We raised all the financing within less than six months from the time that we sent out the first script. We were lucky in that I participated in not only the Sundance Creative Producing Fellowship, but we also participated in the Tribeca Film Institute’s Tribeca All Access and IFP No Borders, so we got great at pitching. Additionally Ekwa participated in the Cine Qua Non and Sundance Screenwriters Lab to develop the script. So, by the time we participated in the Sundance Catalyst program which introduced us to about 30 financiers we were in a really solid place. Shortly after the Catalyst pitches, we began to send out the script. Most of those financiers passed because the story didn’t resonate for them or it didn’t check their boxes, but we knew we didn’t need (or want) thirty financiers. We only needed a few and we found them.
You had a great experience with your financiers. Are there things that you think contributed to the experience going well? Any communication tips? It’s such an important relationship and when it is strong, it makes the whole process so much better.
I honestly think it helped take the drama out of the process that Ekwa had final cut. I wouldn’t budge on this during our negotiations and we were prepared to walk away without it. Luckily, our financiers agreed. So it took a lot of the drama out of the equation to know we could make the film we set out to make. We had no doubt that we were all in this to make the best possible film. We welcomed and received such thoughtful notes that really elevated the final cut of the film. We also just had such an amazing financing team. Many of our financiers also came on board as producers, so they were involved in the making of the film, which strengthened our relationship from the onset. We were truly blessed all around.
Although it seems like so long ago considering the events of 2020, you were fortunate to get a coveted slot at the 2020 Sundance Film Festival in U.S. Dramatic Competition. What were expectations going into Sundance? Where are you in the distribution process now?
Yes, that does seem like many many years ago considering the pandemic and also the Black Lives Matter movement that has swept the globe. It took us a few months, but we are really happy to have partnered up with IFC Films. It was just announced that they acquired NA distribution rights to the film. Internationally, we are working with Film Constellation to sell the film. Hopefully the domestic sale will aid with that. Also we are carefully watching to see how the disruption in the supply chain impacts the marketplace in the next 6 – 12 months.
Okay, now let me think back to January…
Going into the festival we believed that we had a really, really great shot to get an offer shortly after the premiere because we knew we had a really strong story, a timely story, with amazing performances. Then our reviews started coming out and they were stellar. Of course this only increased our confidence. As the days were ticking, ticking down, I started to get more stressed about a sale. Our publicist and our sales team told us not to worry, that it takes time et cetera. It turned out to be a really, really, I don’t want to use the word brutal, but I will. It was a really brutal festival because a lot of films did not sell at the festival this year. Only a handful. There are so many producers that I know right now that are still trying to sell their films. Our film sold many months after the festival. It was an eye-opener for me because I didn’t really go into Sundance thinking we needed to hustle like we had hustled at other festivals. This was Sundance. All of our shows were sold out, but at the same time, I wonder if there’s more that we could have done to get the buzz going because we weren’t “a buzzy title”.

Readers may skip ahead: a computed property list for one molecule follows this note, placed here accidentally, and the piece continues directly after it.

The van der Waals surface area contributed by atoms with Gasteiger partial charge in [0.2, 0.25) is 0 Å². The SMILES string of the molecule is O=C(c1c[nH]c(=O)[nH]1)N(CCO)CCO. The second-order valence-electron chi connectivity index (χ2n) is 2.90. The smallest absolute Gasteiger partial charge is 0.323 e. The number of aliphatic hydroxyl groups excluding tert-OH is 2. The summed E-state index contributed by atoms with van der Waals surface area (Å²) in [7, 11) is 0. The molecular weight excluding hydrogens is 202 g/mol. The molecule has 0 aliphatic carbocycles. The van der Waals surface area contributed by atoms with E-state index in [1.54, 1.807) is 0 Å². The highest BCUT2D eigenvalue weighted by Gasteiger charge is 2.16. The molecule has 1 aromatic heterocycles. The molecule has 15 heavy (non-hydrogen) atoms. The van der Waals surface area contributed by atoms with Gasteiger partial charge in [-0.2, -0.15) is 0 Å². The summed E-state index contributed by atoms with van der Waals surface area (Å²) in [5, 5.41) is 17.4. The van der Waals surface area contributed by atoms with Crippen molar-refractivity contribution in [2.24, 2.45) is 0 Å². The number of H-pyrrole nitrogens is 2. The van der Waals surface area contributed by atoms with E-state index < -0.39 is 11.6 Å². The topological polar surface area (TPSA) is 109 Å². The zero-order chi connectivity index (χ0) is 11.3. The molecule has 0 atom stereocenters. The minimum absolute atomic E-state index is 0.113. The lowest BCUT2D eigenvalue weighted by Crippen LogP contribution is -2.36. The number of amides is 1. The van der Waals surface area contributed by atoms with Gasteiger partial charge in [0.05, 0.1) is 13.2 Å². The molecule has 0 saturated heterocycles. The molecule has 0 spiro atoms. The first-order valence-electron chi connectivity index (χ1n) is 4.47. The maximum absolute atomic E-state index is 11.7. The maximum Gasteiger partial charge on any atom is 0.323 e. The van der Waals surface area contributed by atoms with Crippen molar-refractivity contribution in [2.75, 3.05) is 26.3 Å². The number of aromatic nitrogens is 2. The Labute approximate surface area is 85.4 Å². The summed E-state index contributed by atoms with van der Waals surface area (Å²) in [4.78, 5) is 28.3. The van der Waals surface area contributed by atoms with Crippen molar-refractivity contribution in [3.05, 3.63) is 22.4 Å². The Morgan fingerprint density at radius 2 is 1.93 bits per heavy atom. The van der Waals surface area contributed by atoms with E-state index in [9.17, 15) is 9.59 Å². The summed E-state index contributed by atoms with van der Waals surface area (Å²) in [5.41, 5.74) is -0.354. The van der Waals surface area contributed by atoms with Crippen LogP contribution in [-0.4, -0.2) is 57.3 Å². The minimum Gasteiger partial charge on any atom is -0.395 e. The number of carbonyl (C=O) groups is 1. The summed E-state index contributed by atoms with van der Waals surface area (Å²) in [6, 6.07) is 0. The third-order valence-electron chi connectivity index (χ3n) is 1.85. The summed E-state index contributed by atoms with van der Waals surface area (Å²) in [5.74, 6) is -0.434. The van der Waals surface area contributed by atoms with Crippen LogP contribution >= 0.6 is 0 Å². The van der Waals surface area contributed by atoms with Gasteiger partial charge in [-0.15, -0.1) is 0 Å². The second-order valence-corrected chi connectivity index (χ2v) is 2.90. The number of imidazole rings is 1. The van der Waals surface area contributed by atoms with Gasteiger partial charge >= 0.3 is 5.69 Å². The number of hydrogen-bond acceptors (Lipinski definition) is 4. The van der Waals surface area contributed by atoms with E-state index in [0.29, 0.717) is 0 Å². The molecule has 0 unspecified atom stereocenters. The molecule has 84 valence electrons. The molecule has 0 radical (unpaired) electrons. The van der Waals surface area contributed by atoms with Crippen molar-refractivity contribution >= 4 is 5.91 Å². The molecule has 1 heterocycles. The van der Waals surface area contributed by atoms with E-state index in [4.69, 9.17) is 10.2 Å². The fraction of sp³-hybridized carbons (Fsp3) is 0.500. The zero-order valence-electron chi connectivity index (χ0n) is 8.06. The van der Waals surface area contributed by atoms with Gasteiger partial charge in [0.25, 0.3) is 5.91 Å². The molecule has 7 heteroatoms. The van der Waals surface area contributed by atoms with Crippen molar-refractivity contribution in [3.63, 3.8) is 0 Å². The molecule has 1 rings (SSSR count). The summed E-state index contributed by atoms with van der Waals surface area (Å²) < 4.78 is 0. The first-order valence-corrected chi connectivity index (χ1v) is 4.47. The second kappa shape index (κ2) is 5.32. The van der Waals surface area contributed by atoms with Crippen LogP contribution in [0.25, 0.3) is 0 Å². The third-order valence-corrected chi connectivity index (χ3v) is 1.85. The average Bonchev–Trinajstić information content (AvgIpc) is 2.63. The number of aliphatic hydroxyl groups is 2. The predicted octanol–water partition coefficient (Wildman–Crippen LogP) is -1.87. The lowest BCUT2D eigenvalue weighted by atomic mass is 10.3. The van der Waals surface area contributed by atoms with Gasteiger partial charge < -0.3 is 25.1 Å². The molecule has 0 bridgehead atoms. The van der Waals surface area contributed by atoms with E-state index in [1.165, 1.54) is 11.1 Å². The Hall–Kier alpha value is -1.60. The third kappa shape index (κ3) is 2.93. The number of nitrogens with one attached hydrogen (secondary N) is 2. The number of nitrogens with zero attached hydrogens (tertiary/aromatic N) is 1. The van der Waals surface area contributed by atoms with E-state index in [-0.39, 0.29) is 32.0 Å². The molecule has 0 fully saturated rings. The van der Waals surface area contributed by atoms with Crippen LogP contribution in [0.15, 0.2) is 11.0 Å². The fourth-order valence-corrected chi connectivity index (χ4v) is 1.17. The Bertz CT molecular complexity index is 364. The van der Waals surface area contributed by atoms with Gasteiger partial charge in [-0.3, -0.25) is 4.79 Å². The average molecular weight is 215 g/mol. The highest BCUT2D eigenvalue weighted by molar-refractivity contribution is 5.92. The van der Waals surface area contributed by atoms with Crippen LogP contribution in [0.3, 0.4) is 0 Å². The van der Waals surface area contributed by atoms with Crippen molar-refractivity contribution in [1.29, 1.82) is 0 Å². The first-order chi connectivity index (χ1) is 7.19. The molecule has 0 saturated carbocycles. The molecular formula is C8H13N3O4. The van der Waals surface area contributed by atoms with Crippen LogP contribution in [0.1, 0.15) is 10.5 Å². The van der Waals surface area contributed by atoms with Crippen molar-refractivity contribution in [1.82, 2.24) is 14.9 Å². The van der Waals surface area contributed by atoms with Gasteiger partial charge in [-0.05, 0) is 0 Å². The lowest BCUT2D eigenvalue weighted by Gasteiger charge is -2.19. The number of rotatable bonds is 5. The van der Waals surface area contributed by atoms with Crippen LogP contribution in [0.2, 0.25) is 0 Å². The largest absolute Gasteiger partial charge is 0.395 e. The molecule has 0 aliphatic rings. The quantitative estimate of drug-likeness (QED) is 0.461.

What were your sales agents saying and doing during the festival?
They were hustling, working hard to get our film seen by decision makers. When it became clear many of those decision makers had left the festival, the sales team began to send out links, but we realized a link is not ideal. Watching on a link increases the likelihood of interruption – pausing the film to check an incoming text message, answering a call, having a conversation with someone who comes into your office or room…etc. It’s hard to get a buyer excited through a laptop. We had an amazing premiere, which was really special and I’ll always remember that moment, but looking back, I’m wondering if there is something else that we could have pushed for, maybe a special screening perhaps because of our schedule. Now the world is completely different. Most festivals have gone online, so I think the challenges of link viewing will need to be figured out. Can you really tell a buyer, you get one shot to watch this link, at this time and if you don’t – tough. No, of course not. You just pray they watch it and fall in love with it.